Tuesday, February 12, 2013

Body Shot


Today's column for the Daily Banter treads familiar ground for me lately in that it deals with Lena Dunham. It also treads familiar ground in general right now in that it deals with Dunham's incessant nudity, a popular topic of conversation at the moment among journalists. Where it treads new ground is that it's probably going to get me called a misogynist prick.

Anyway, sharpen your knives and take a look.

Here's the opening shot:

"Here’s a little something I don’t think I’ve ever actually told anyone: Andrew Breitbart wrote to me not once but twice. Back in February of 2010 he rattled off a very strange late-night rant at me in response to something I’d written about his little Renfield, James O’Keefe. It was full of misspelled words and ended with a reference to Footloose, and it wound up getting quite a bit of press for my little corner of the internet given that it provided a flawless example of Breitbart’s pettiness when it came to taking on anyone at all who dared to write something about him and his acolytes that he didn’t consider properly hagiographic.

But a couple of weeks after that first e-mail I got another, this one reacting to a quickie diatribe I’d posted on my site that more met with Breitbart’s approval. The piece in question furiously questioned the sincerity of Hollywood’s decision to wrap its toned arms around Gabourey Sidibe and Mo’Nique, who at the time were riding a wave of critical praise for their performance in Precious, and declare them physically beautiful."


Read the Rest Here

5 comments:

Claude Weaver said...

Yeah, the whole "they are unconventionally beautiful" thing always bugged me. It is disingenuous, and the problem is right there: it still recognizes the convention, and that they don't fit it. It is passive-aggressive and sexist without meaning to be (well for some). The idea that a woman can't be successful and/or talented without discussion somehow revolving around her looks or sex appeal, whether negatively or not. And the Megan Fox comparison is quite apt, since it goes in the opposite direction as well.

It speaks to an exclusivity that underlines Hollywood and pop culture: they don't care if you are talented or not, that is just icing. Can you get people in the seats, even if it means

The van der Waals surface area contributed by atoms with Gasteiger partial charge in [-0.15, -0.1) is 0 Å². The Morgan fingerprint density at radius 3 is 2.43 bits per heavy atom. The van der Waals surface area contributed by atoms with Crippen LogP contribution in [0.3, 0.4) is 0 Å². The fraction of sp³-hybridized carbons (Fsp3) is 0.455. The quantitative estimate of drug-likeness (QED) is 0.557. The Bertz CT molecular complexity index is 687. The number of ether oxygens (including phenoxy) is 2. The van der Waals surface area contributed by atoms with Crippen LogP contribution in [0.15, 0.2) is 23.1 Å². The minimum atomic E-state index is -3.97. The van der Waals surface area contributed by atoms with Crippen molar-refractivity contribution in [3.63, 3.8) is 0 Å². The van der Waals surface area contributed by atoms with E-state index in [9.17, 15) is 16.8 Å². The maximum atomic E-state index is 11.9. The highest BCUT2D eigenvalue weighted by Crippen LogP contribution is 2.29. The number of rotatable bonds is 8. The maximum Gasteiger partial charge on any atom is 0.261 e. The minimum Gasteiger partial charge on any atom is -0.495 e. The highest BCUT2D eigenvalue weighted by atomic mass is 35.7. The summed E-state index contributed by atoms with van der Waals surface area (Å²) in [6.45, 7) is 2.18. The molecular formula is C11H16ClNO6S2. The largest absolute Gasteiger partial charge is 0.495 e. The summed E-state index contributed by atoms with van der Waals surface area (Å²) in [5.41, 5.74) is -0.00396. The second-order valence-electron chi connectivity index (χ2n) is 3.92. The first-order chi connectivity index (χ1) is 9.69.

The sooner people can stop trying so hard to convince themselves that they are above such superficial concerns, the sooner they can actually get past them.

I mean sheesh, we can argue that Steve Buscemi is a great actor without him looking like Matt Bomer.

Anonymous said...

I won't discuss in length the quality of her show or lack thereof. Let's just say I'm far from loving it and yet I don't hate it at all. It's just, I don't know, a kind of racy, sassier "Mike and Molly" -- it's there to be seen and that's all.

But in regard of her constant nudity, I can only say two things: first, it's ugly, just ugly, no "unconventional", not fucking anything else. Admit it. Second, she writes herself into these scenes because she's deeply insecure and found a very scandalous way to express it -- not to deal with it, mind you, but to let it out sorta of like a crazy person would do, taking the streets naked.

When you put those two things together, it becomes really hard to appreciate the show as something worth of value. It all seems to be just an excuse for her to vent her frustration with that particular aspect. It's just another ugly girl (and I won't qualify her as fat because it's not something I'd do, but ugly indeed) on the internet trying to get attention to her ugly body because, I don't know, she didn't have enough hugs as a kid. What's the merit in a show like that?

Riles said...

You know, I've withheld judgement of Lena Dunham, since I have yet to see Girls or her movie. But Christ, if the Rolling Stone piece on her is any reflection of her or the show, I'm out. It is the most insufferable article I've ever read in RS. Barely got through it.

Mart said...

Ya think with all the money she is rolling in she could hire a couple personal trainers and a dietician to tighten things up a little.

Jarbok said...

".... his little Renfield, James O’Keefe."

And that line right there, Chez, may have very well persuaded me to go ahead and purchase a copy of your book. Though I know it was a minor part of your piece the characterization of James O'Keefe as the fly-eating Renfield is just so perfect.